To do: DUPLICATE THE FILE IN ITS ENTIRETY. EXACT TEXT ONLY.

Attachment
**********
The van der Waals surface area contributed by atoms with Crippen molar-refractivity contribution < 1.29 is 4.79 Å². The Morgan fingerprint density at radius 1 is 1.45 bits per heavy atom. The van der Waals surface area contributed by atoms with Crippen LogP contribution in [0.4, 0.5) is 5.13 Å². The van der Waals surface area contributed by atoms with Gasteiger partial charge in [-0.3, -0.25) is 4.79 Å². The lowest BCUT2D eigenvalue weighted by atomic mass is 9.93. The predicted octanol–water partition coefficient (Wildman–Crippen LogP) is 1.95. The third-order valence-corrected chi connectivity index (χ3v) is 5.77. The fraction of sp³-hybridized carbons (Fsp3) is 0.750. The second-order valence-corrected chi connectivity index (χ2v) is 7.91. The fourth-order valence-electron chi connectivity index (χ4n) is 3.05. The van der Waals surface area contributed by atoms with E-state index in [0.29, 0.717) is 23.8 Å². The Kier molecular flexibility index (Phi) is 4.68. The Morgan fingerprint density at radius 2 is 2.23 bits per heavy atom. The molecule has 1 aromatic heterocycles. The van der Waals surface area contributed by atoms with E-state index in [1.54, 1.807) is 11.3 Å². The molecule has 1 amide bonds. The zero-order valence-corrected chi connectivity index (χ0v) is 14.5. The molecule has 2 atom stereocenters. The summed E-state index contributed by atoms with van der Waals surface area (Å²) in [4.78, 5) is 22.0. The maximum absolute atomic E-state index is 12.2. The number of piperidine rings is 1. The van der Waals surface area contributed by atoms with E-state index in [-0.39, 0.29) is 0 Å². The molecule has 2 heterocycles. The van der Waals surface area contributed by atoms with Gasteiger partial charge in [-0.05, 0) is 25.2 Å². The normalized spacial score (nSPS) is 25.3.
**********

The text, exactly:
The van der Waals surface area contributed by atoms with Crippen molar-refractivity contribution < 1.29 is 4.79 Å². The Morgan fingerprint density at radius 1 is 1.45 bits per heavy atom. The van der Waals surface area contributed by atoms with Crippen LogP contribution in [0.4, 0.5) is 5.13 Å². The van der Waals surface area contributed by atoms with Gasteiger partial charge in [-0.3, -0.25) is 4.79 Å². The lowest BCUT2D eigenvalue weighted by atomic mass is 9.93. The predicted octanol–water partition coefficient (Wildman–Crippen LogP) is 1.95. The third-order valence-corrected chi connectivity index (χ3v) is 5.77. The fraction of sp³-hybridized carbons (Fsp3) is 0.750. The second-order valence-corrected chi connectivity index (χ2v) is 7.91. The fourth-order valence-electron chi connectivity index (χ4n) is 3.05. The van der Waals surface area contributed by atoms with E-state index in [0.29, 0.717) is 23.8 Å². The Kier molecular flexibility index (Phi) is 4.68. The Morgan fingerprint density at radius 2 is 2.23 bits per heavy atom. The molecule has 1 aromatic heterocycles. The van der Waals surface area contributed by atoms with E-state index in [1.54, 1.807) is 11.3 Å². The molecule has 1 amide bonds. The zero-order valence-corrected chi connectivity index (χ0v) is 14.5. The molecule has 2 atom stereocenters. The summed E-state index contributed by atoms with van der Waals surface area (Å²) in [4.78, 5) is 22.0. The maximum absolute atomic E-state index is 12.2. The number of piperidine rings is 1. The van der Waals surface area contributed by atoms with E-state index in [-0.39, 0.29) is 0 Å². The molecule has 2 heterocycles. The van der Waals surface area contributed by atoms with Gasteiger partial charge in [-0.05, 0) is 25.2 Å². The normalized spacial score (nSPS) is 25.3.